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Nanomaterials 2013, 3(4), 655-673; doi:10.3390/nano3040655

Effect of Nanotube Film Thickness on the Performance of Nanotube-Silicon Hybrid Solar Cells
Daniel D. Tune and Joseph G. Shapter *
School of Chemical and Physical Sciences and Flinders Centre for Nanoscale Science and Technology, Flinders University, GPO Box 2100, Adelaide 5001, Australia
Author to whom correspondence should be addressed; Tel.: +61-8-8201-2005; Fax: +61-8-8201-2905.
Received: 25 November 2013; in revised form: 11 December 2013 / Accepted: 11 December 2013 / Published: 17 December 2013


The results of measurements on solar cells made from randomly aligned thin films of single walled carbon nanotubes (SWCNTs) on n-type monocrystalline silicon are presented. The films are made by vacuum filtration from aqueous TritonX-100 suspensions of large diameter arc-discharge SWCNTs. The dependence of the solar cell performance on the thickness of the SWCNT film is shown in detail, as is the variation in performance due to doping of the SWCNT film with SOCl2.
carbon nanotubes; hybrid solar cells; layer thickness; efficiency

1. Introduction

There is a clear need to make energy cheap, readily accessible and green, while ensuring its production does not contribute to further climate change. Of all the options available, photovoltaics offer the highest probability of delivering a meaningful and sustainable change in the way society produces its energy. Two key factors in the ongoing technological advancement of photovoltaics are that the average daily global solar irradiance is more than enough to satisfy current and future energy needs and that a move away from the current grid distribution system will see an immediate improvement in energy use efficiency on the order of 25% [1]. This is because, in the current system, about a quarter of all electricity produced is lost in distribution. A system where electricity is created where needed would be far better and photovoltaics offer this opportunity. Other solar solutions such as solar-thermal can be significantly more expensive to implement, both upfront and in the long term, and are subject to the same transmission problems [1]. Meanwhile, many photovoltaic systems suffer critical drawbacks such as the toxicity or scarcity of input materials including Cd, In, Ga and Ru, or by short product lifetimes.
Thus, there is currently great interest in finding alternative materials and/or alternative ways of fabricating the current generation of solar cells. One material with great potential in these areas is carbon, in the form of carbon nanotubes. Carbon is certainly not in limited supply and this material could be made very, very cheap with economies of scale in production. Carbon nanotube-silicon solar cells are a recent photovoltaic system [2,3,4]. A typical device has an architecture similar to that of a single junction monocrystalline n-type silicon solar cell with the exception that the p-type emitter is replaced by a thin film of carbon nanotubes. The exact mechanism of operation of such cells is still under debate, with some reports suggesting a p-n junction-like mechanism and others supporting a Schottky junction mechanism. Confusion may be arising due the diversity and complexity of nanotube films used, as well as the preparation methods and any treatments applied during fabrication. Additionally, single walled carbon nanotubes (SWCNTs) can be either metallic or semiconducting and most reports have used unsorted mixtures. However, huge differences are observed between devices fabricated with nanotubes sorted into highly pure metallic or semiconducting fractions, with or without subsequent chemical doping of the nanotubes and it may be that different mechanisms apply depending on the particular kind of device in question [5].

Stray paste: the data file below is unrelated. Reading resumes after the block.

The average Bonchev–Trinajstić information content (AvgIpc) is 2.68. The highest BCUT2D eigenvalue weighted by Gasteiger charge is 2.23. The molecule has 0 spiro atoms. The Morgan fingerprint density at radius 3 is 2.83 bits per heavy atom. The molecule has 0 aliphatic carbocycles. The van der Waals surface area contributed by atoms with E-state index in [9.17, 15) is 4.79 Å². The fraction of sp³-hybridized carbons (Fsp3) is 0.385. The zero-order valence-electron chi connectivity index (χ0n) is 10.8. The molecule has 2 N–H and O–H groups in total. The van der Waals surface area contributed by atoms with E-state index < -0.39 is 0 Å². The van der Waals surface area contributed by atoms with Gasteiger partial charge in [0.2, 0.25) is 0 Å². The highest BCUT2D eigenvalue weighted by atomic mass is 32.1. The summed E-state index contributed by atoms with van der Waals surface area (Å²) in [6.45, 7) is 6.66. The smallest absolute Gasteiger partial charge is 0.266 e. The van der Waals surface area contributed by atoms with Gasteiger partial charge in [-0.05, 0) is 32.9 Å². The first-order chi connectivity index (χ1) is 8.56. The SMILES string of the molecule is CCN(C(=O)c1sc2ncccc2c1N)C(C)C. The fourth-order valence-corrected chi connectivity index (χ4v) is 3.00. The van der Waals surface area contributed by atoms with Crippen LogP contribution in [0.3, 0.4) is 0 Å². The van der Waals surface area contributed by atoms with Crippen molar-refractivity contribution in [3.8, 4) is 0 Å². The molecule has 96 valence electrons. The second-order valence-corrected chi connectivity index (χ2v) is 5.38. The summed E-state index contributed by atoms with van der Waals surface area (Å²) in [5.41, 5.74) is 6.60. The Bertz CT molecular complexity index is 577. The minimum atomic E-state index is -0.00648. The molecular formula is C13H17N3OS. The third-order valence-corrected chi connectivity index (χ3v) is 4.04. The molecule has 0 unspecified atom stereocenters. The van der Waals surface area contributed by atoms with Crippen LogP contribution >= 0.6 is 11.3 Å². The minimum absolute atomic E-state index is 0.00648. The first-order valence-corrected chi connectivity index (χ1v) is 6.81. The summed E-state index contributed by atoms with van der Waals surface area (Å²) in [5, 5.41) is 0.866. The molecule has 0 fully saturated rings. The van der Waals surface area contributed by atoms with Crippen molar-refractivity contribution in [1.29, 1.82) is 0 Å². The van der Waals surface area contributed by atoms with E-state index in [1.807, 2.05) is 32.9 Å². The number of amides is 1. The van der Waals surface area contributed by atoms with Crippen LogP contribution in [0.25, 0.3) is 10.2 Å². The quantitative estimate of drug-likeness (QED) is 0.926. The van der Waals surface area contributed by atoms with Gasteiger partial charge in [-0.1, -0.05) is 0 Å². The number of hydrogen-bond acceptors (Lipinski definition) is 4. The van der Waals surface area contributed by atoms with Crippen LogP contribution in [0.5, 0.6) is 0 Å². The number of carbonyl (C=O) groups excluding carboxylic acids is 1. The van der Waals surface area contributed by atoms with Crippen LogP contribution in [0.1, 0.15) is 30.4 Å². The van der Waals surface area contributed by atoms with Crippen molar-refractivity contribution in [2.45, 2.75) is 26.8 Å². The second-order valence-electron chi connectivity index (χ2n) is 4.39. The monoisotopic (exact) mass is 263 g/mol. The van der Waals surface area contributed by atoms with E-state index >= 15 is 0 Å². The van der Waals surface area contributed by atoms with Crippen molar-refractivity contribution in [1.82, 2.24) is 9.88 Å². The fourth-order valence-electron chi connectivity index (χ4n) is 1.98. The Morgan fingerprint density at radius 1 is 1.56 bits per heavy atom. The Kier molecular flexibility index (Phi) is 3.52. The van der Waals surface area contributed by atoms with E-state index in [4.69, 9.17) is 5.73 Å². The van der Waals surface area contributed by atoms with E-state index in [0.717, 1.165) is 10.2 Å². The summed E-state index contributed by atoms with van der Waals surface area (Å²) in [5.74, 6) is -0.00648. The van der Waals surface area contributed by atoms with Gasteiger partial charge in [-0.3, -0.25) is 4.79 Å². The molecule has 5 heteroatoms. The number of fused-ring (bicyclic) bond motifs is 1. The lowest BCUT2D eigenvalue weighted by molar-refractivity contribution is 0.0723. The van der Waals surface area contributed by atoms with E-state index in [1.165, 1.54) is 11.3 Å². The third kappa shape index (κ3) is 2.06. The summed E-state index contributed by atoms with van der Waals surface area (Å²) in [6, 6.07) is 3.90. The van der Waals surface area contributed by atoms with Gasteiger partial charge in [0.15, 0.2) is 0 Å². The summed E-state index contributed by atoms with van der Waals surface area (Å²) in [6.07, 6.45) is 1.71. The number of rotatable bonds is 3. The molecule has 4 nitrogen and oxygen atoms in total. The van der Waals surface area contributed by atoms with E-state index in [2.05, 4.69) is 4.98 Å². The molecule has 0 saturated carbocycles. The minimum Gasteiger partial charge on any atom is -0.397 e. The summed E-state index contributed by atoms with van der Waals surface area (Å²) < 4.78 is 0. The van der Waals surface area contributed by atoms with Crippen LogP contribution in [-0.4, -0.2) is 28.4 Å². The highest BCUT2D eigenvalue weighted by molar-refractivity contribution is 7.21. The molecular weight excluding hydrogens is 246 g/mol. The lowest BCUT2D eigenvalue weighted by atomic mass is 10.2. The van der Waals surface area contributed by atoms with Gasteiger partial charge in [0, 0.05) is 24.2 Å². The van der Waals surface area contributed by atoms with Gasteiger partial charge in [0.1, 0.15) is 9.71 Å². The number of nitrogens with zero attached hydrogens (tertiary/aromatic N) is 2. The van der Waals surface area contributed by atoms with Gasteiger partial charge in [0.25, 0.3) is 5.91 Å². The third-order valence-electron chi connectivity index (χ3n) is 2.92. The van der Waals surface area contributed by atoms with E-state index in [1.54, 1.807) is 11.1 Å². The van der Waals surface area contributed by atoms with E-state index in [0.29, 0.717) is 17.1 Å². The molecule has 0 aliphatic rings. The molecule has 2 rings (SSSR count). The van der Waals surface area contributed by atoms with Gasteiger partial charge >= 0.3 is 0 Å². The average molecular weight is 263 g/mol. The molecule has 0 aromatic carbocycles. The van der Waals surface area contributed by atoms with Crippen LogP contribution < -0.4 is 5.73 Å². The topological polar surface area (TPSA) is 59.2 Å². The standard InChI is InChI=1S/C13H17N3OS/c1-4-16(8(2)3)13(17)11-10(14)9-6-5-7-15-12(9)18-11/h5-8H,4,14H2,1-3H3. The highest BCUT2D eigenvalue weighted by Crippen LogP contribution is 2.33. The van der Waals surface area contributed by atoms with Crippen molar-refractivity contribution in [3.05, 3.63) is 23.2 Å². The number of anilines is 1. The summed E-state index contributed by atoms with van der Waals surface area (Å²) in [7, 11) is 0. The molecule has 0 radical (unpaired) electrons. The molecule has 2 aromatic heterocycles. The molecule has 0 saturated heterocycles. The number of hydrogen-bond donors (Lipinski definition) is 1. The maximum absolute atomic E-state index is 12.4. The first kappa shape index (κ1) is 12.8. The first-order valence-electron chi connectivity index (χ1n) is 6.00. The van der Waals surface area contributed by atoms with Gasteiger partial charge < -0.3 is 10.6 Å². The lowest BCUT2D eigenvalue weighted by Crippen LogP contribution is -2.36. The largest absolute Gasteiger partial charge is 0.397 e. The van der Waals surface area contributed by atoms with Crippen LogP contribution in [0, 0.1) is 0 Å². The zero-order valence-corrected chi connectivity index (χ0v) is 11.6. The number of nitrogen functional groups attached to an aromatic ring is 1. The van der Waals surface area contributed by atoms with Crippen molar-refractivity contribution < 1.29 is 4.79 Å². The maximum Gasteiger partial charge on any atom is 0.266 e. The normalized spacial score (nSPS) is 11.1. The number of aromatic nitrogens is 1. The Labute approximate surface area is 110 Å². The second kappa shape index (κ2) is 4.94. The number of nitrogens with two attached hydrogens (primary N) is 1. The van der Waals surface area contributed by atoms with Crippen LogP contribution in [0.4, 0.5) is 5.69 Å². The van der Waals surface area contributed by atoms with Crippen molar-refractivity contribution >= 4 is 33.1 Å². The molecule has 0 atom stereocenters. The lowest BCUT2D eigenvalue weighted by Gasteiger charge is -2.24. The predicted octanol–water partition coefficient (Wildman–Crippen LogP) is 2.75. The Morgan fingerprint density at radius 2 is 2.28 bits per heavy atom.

There has been considerable work already in the field of carbon nanotube-silicon solar cells. Several reports deal in part with the electrical and optical characteristics of the nanotube film [6,7,8,9,10,11,12,13]. The first report of carbon nanotube-silicon solar cells appeared in 2007 with Wei et al. [6] who demonstrated a 1.3% efficient device. In that double walled carbon nanotubes (DWCNTs) were deposited on n-type silicon substrates via H2O expansion and subsequent aqueous film transfer of an as-grown chemical vapor deposition (CVD) film. Jia et al. [14] reported a significant step forward from the 2007 work upon demonstrating a 7.4% efficient DWCNT-silicon device. Subsequently, other groups have used alternative methods to deposit thin films of SWCNTs onto n-type silicon. Li et al. [7,8,9] reported a SWCNT-silicon solar cell employing a SWCNT film spray coated using an airbrushing technique from a dimethylformamide (DMF) suspension. Final devices were found to afford an efficiency of 1.3%. Li et al. [7] also investigated SWCNT film post-treatment methods in order to increase device efficiency. Hall Effect measurements showed that post-treatment of the SWCNT film with thionyl chloride (SOCl2) leads to increases in carrier density and effective mobility.